Onboarding processes will differ from company to company. From recruiting to technology to logistics to manufacturing – there will be different ingredients to make up the perfect recipe for an appropriately trained employee. When preparing for a new hire, you should start by outlining a clear set of objectives for your employee training program. What exactly does this new hire need to learn? We have broken it down into three different training approaches that you should base these objectives off of.
Informational + Classroom Training
Informational and classroom training is the most basic, yet often overlooked, onboarding technique. This can be broken down into role specialization and company segments. For the company training, think big picture. This is an opportunity to share the company vision, goals, and how the new employee, specifically, fits into making these visions come to life – along with the HR materials such as benefits, PTO, company policies, and of course an office tour. You may also invite different departments (or keynote speakers) to come in and do 15-20 minute presentations. Ask them to explain what their department does and how they contribute to the overall goals of the company.
For onboarding onto a specific team, make sure you have a clear set of objectives defined prior to actually onboarding your new employee. This could include training documentation, how-to manuals, and other appropriate documents that are ready to be shared.
No one likes being talked at all day – and let’s be real, it’s not the best way for someone to retain information. Hands-on training will play a large role in immersing your new employee in the day to day workflow they will be tackling, and in allowing them to feel like a contributor as quickly as possible. Shadowing sessions with coworkers are a great way to keep your employees on task with their daily work while they help to train their new teammate. Encourage employees to demonstrate once, then to switch roles to let the new employee go through the steps (with full guidance) themselves, to solidify what they just learned. Depending on your team size, this can be broken up and conducted by many different team members. It’s also a great way for your new employee to get to know the team.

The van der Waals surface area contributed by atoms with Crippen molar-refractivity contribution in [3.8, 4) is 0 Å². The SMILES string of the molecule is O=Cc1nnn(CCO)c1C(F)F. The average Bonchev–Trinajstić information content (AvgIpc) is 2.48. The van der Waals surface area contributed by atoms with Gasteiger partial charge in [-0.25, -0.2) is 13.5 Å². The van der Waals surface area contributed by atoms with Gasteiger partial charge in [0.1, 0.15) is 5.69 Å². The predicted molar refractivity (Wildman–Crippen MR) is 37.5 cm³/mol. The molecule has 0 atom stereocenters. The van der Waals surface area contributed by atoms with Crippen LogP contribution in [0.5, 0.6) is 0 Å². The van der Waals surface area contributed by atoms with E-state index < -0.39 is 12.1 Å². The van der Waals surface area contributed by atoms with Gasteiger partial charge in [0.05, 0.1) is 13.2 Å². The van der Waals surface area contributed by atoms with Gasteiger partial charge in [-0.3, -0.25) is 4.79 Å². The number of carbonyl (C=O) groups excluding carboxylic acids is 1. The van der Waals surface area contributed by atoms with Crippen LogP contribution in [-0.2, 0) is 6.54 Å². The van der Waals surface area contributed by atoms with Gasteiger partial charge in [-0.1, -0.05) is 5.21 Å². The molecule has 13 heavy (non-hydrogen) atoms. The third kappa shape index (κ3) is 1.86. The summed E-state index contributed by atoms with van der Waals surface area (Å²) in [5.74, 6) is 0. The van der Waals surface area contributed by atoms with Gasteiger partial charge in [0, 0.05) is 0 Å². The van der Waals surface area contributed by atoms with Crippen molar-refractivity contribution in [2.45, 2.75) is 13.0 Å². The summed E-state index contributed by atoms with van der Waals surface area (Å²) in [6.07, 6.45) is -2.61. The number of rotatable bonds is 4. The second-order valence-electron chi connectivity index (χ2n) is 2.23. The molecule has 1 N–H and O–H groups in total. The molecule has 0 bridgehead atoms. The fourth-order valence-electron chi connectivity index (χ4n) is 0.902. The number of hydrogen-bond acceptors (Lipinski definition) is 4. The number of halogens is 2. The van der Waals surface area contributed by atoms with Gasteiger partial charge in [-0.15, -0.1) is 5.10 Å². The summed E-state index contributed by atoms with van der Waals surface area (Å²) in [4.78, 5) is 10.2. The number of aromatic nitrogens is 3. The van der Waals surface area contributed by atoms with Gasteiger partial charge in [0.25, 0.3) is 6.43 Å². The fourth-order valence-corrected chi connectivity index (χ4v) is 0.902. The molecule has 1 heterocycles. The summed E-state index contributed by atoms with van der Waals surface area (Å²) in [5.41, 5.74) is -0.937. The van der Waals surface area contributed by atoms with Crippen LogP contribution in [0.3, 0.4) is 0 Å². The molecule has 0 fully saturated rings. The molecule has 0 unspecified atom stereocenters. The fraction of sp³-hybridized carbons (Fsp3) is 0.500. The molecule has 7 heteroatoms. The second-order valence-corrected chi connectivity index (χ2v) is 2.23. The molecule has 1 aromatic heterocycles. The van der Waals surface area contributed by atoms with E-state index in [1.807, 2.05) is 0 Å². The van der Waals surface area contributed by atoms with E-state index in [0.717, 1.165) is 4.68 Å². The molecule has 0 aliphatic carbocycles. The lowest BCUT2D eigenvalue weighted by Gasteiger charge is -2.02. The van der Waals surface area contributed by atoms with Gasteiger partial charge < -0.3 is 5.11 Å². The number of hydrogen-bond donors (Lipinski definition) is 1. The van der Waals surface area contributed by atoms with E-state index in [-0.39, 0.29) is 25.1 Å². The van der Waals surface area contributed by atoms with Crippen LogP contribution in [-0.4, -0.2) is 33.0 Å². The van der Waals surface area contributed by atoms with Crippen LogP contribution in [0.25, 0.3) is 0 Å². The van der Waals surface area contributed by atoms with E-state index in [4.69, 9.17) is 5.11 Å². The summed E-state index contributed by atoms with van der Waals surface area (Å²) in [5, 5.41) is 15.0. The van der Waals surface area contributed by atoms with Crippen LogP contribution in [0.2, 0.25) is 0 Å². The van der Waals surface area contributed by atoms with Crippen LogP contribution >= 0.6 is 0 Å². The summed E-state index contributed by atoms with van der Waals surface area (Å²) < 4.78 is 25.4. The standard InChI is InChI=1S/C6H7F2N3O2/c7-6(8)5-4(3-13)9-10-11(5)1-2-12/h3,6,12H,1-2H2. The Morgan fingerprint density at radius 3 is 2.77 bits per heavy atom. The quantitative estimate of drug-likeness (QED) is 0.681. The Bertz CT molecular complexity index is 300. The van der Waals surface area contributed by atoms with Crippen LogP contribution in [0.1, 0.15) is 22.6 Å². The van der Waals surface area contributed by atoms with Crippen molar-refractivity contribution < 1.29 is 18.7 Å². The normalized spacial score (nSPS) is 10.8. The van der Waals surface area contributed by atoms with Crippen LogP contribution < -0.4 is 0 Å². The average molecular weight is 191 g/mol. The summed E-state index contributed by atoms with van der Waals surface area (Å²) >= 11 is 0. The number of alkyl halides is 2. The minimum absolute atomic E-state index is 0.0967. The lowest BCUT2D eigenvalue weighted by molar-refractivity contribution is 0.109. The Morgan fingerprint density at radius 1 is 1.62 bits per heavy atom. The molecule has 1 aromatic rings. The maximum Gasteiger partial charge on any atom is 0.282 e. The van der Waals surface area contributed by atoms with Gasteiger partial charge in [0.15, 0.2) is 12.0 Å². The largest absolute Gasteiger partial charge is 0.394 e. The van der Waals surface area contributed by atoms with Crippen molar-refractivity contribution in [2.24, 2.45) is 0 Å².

Mentoring + Ongoing Education
This type of training, if executed correctly, will have a long term impact. By connecting your new employees with a positive mentor/coach who they can candidly ask questions of – the good, the bad and the ugly – will allow this new work environment to quickly feel like home. Once your new employee is settled and rolling in their new position, it’s time to discuss some plans to pursue a form of ongoing education that they’re passionate about. Attending webinars, conferences, and local networking events are great options to provide to your new employee, and an even bigger bonus might be to partner them up with a coworker who’s interested in the same ongoing education topic so they can learn and grow together.
Remember, the onboarding and training period for any new hire has its variables and can be very overwhelming for your new employee, as many major life changes are. To ease the transition period, share a copy of your training schedule with the new employee so they can track their progress. Everyone likes to know where the finish line is when you start the race! You never get a second chance to make a first impression! Putting time and effort into proper training, building inner departmental relationships, and sharing company history is invaluable. Your new and current employees will appreciate the effort and you will be rewarded with a solid team that is equipped and excited to go the extra mile for you.